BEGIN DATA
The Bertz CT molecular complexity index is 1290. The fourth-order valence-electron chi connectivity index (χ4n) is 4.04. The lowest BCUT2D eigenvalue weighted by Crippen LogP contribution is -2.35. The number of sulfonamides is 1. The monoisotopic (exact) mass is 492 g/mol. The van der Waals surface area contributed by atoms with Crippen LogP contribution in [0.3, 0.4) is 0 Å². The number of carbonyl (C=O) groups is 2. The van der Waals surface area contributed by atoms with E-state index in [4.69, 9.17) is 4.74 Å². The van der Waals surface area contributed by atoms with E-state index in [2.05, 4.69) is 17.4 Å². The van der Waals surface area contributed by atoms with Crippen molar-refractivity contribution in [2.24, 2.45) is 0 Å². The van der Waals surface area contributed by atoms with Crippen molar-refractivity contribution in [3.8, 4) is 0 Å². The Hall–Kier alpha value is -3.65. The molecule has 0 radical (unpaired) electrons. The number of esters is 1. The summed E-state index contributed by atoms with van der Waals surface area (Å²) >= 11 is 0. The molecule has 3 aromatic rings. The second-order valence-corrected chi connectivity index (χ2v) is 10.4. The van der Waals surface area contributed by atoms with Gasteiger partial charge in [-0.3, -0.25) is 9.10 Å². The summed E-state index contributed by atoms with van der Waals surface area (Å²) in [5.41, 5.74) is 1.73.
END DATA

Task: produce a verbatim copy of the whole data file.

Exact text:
The Bertz CT molecular complexity index is 1290. The fourth-order valence-electron chi connectivity index (χ4n) is 4.04. The lowest BCUT2D eigenvalue weighted by Crippen LogP contribution is -2.35. The number of sulfonamides is 1. The monoisotopic (exact) mass is 492 g/mol. The van der Waals surface area contributed by atoms with Crippen LogP contribution in [0.3, 0.4) is 0 Å². The number of carbonyl (C=O) groups is 2. The van der Waals surface area contributed by atoms with E-state index in [4.69, 9.17) is 4.74 Å². The van der Waals surface area contributed by atoms with E-state index in [2.05, 4.69) is 17.4 Å². The van der Waals surface area contributed by atoms with Crippen molar-refractivity contribution in [2.24, 2.45) is 0 Å². The van der Waals surface area contributed by atoms with Crippen molar-refractivity contribution in [3.8, 4) is 0 Å². The Hall–Kier alpha value is -3.65. The molecule has 0 radical (unpaired) electrons. The number of esters is 1. The summed E-state index contributed by atoms with van der Waals surface area (Å²) >= 11 is 0. The molecule has 3 aromatic rings. The second-order valence-corrected chi connectivity index (χ2v) is 10.4. The van der Waals surface area contributed by atoms with Gasteiger partial charge in [-0.3, -0.25) is 9.10 Å². The summed E-state index contributed by atoms with van der Waals surface area (Å²) in [5.41, 5.74) is 1.73.